Sunday July 21, 2024

Farmers cultivate isabgol as water scarcity hits wheat sowing

By Jan Khaskheli
February 02, 2022

HYDERABAD: Tail end farmers of southern Sindh after experiencing water scarcity in cultivating wheat this year, planted isabgol (Psyllium husk) in late November and December on their pieces of lands.

For many small-scale farmers, cultivating isabgol was the only choice due to water shortage, which had disturbed the wheat sowing process.

They hope for a reasonable yield of this short-period herbal crop, which would be ready by the mid of March for harvesting, reports gathered from local farmers reveal. Presently, the herbal crop can be seen near Jhudo of Mirpurkhas, Nao Kot and Kaloi in Tharparkar district, Kunri, Umerkot and parts of Khipro, Sanghar and Badin districts. Usually, these areas are considered advanced in cultivating all food and cash crops. They also cultivate isabgol in October and November with wheat. But this year, water scarcity forced farmers to opt out of sowing wheat even on the prepared land.

They cultivated isabgol late, mainly in November and December, when receiving little streams in watercourses. Hajan Leghari, a farmer from Jhudo neighbourhood said they were facing hardships in cultivating wheat this year because of water scarcity. “We received some water much later, and did cultivate isabghol on some parts of our family lands,” he shared.

Almost all farmers have used one or two acres for isabghol, with expectation of earning reasonable profit.

Ghulam Hussain, another farmer in Kaloi area, claimed to have spared three acres of land for isabgol. “Last year I cultivated isabghol on 10 acres and got better yield.” But, he said this year, like many other farmers he also sowed mustard in the hopes of getting better yields and higher profits.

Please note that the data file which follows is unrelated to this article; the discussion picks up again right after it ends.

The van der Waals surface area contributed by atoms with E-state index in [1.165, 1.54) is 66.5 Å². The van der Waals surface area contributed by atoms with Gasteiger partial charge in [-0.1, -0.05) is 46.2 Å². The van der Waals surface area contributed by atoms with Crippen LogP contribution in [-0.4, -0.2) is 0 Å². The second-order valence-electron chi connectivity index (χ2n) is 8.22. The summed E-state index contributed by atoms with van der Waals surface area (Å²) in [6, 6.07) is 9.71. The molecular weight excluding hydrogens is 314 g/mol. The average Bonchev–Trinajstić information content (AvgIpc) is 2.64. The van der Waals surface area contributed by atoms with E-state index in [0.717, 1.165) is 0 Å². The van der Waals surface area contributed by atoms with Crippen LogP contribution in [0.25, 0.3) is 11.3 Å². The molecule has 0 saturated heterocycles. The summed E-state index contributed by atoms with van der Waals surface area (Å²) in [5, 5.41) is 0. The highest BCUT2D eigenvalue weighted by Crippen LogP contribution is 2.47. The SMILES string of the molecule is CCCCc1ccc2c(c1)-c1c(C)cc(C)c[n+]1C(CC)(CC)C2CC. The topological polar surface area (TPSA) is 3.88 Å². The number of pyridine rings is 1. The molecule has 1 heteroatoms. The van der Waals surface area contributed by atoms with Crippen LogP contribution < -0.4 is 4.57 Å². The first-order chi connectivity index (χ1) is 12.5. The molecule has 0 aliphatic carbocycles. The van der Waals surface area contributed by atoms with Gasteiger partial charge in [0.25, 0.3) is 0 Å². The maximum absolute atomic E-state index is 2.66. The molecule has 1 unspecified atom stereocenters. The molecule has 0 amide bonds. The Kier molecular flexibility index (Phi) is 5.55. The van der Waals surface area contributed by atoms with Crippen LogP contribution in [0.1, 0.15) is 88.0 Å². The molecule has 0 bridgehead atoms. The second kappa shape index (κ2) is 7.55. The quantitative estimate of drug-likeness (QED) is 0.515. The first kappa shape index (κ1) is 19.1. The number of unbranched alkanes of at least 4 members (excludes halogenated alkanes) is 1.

Hussain believes that many farmers in rain-flood areas like Kunri, Kaloi and Jhudo have shifted to cultivating mustard, which in the last two years has given a good average in terms of yield.

Farmers cultivated mustard just after receding flood water and got more yield. Mustard crop was being revived in the area after a long time. The crop does not need a lot of water and fertiliser.

Kunri, Kaloi, Nao Kot, Jhudo and parts of Badin and Sanghar are among the favourite areas where isabgol originated long ago, and has continued to thrive, thanks to the local farmers who have continued the tradition. About per acre yield, Hussain said isabgol gives 12-18 maund/acre, depending on the situation. Mostly it does not require chemical input or more water.

It needs one or two waters and matures on moisture. “Two kilogram seed is enough for one acre and farmers get better yield and earn Rs120,000/acre or more profit on it,” he said.

Information gathered from Badin, especially parts of old riverbeds known as Puran and Hakro have fertile land, which is where farmers prefer cultivating this herbal crop.

Elderly farmers sharing their experiences said only rain might destroy the crop if it falls at its mature stage. Otherwise, it grows well in situations where farmers do not have enough water for major crops. These farmers understand the value of the conventional crops, including isabgol, which needs less water to grow and does not need any chemical input.